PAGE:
Thursday, October 27, 2016

A Shrine a lunch and a Temple

Hirano-jinja Shrine is a very small shrine established in 794 by Emperor Kammu when the capital moved to Kyoto.  The shine has enjoyed Imperial visits and patronage through the eons.  The shrine is best known for its cherry blossoms of which there are 40 different varieties.  Each year since 985 the city of Kyoto has walked under its alley of cherry blossom and marveled at the beauty.

In October there are zero cherry blossoms, sigh.  The description of the shrine sounded interesting and the bus we were taking to a temple was making a stop there, so we de-bused and took a look!   [yes i know that de-bused isn't a word, but it should be!  if you can de-plane, and de-camp, why can't you de-bus?]

A pleasant walk lined with trees covered in leaves rusty with the beginnings of fall.  The grass grows long under the trees off the path and the city street noise seemed to funnel into the shrine.  The path gradually took a bend to where there was a tori, and the most amazing thing occurred when we stepped through the first tori. 

The sounds of the street were gone!  Replaced by bird songs and breezes playing with the leaves.  Hirano-jinja is a small shrine, but houses so much peacefulness that it floods every pore and cell.  A few people came by to do a quick prayer before continuing with their day.  The grounds not only hold an amazing amount of cherry trees, but one of the oldest camphor trees in Kyoto, around 400 years.

We have no idea the significance of this tree, damn us for not being able to read, or speak Japanese!  But this cherry tree is a well cared for tree.

Jumping onto bus 205 we continued north to  Kinkakuji Temple better known as The Golden Pavilion, one of the most famous landmarks in Kyoto, if not in all of Japan.  As we walked up the path into the shrine we saw bus after bus after bus of tourists and school kids.  We were having a leisurely stroll up the long path when we saw ahead of us people running to the entrance gate.  

The crowds were unruly, noisy and out and out rude, pushing and shoving and yelling back and forth to each other about who knows what, as nearly every language on earth was available to our ears. 

When we finally got close enough, by dent of being pushy, we were remarkably underwhelmed.  Yes, the building on the upper half is covered in gold leaf, and yes the reflecting pond did it's job well by reflecting the gold shine into the water, but the whole experience left us with a giant, meh.  Could it have been the crowds that left us being less than impressed?  Or maybe it was the fact that it was just another temple in a long line of temples?  There has been only two temples that we felt a presence at, and it wasn't this one.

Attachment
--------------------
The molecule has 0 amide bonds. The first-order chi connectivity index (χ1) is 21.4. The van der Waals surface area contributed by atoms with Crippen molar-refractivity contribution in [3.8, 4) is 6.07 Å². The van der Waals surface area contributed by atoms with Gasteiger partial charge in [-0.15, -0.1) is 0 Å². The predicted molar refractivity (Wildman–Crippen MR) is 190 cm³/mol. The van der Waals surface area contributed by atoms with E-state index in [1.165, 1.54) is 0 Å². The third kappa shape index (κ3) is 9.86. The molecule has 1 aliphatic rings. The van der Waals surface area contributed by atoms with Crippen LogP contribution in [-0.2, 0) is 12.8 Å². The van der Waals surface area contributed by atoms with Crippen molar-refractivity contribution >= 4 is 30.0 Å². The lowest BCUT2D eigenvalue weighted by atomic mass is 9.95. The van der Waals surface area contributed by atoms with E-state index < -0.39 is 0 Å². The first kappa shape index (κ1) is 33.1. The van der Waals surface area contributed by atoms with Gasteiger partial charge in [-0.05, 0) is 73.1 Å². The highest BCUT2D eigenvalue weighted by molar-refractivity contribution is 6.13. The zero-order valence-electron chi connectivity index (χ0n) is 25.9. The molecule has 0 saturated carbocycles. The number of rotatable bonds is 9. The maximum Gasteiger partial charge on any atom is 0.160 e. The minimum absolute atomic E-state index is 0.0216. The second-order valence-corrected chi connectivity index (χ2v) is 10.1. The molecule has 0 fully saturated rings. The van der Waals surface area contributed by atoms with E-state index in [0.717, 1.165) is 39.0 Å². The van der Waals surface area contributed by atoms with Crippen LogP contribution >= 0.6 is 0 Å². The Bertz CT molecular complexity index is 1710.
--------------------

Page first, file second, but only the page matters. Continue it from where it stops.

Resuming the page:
If you do ever go to Kyoto, and want to experience Kinkakuji for yourself, be there at 9 am when the gates open, the tour buses don't show up until 10 am. 

Just an arty pic of a water grotto...

Wandering around for several hours left us starving.  Fresh air and elbowing your way through crowds will do that.  Leaving us to wander around the main street looking at all the displays of "plastic food" that are so helpful to tourists who don't read Japanese. 

Noodles, no....shrimp! oh hellz no.  For those of you who are reading this and don't know, I'm a celiac who carries around epi-pens due to a severe shellfish allergy. Eating out has been extremely difficult, most restaurants when I give them my allergy info sheet will read it, re-read it, and then give the "no" hand sign.  They are sorry they can't accommodate my food needs, and are very kind about it, but have spent a great deal of time being hungry while out and about and cooking nearly every dinner at the apartment.

 We walked further and further down the street and I was about to call it quits and go and get shio eggs and some fruit and chips when we saw a doorway with stairs leading up, up, up.  Deciding to take a chance we climbed those very steep stairs, a common architectural feature of Japan, hoping for a safe delicious meal.  Turns out the man who owns the bar was raised in Oregon for a while as a child, spoke passable English and was so eager to feed me he served me something off the dinner menu, and then refused to allow us to pay for it!! He charged us only for Greg's burger, both times we stopped there he charged us less than the prices on the menu. The bar is decorated with an old west theme, and a tv over the bar plays American adventure movies with the sound off. 

He served Greg a mountain of a hamburger that he said was one of the best burgers he had ever eaten, it came with potato salad, fries and salad.

 I was served duck medallions that had been grilled and had a sauce made of balsamic vinegar.  It was smokey and flavorful, one of the best duck dishes I've ever eaten.  I was so hungry and it smelled so divine that I ate a piece or two before I remembered to snap a photo, sorry.


  1. That hamburger is HUGE! I would have loved a picture of Greg taking a bite, lol!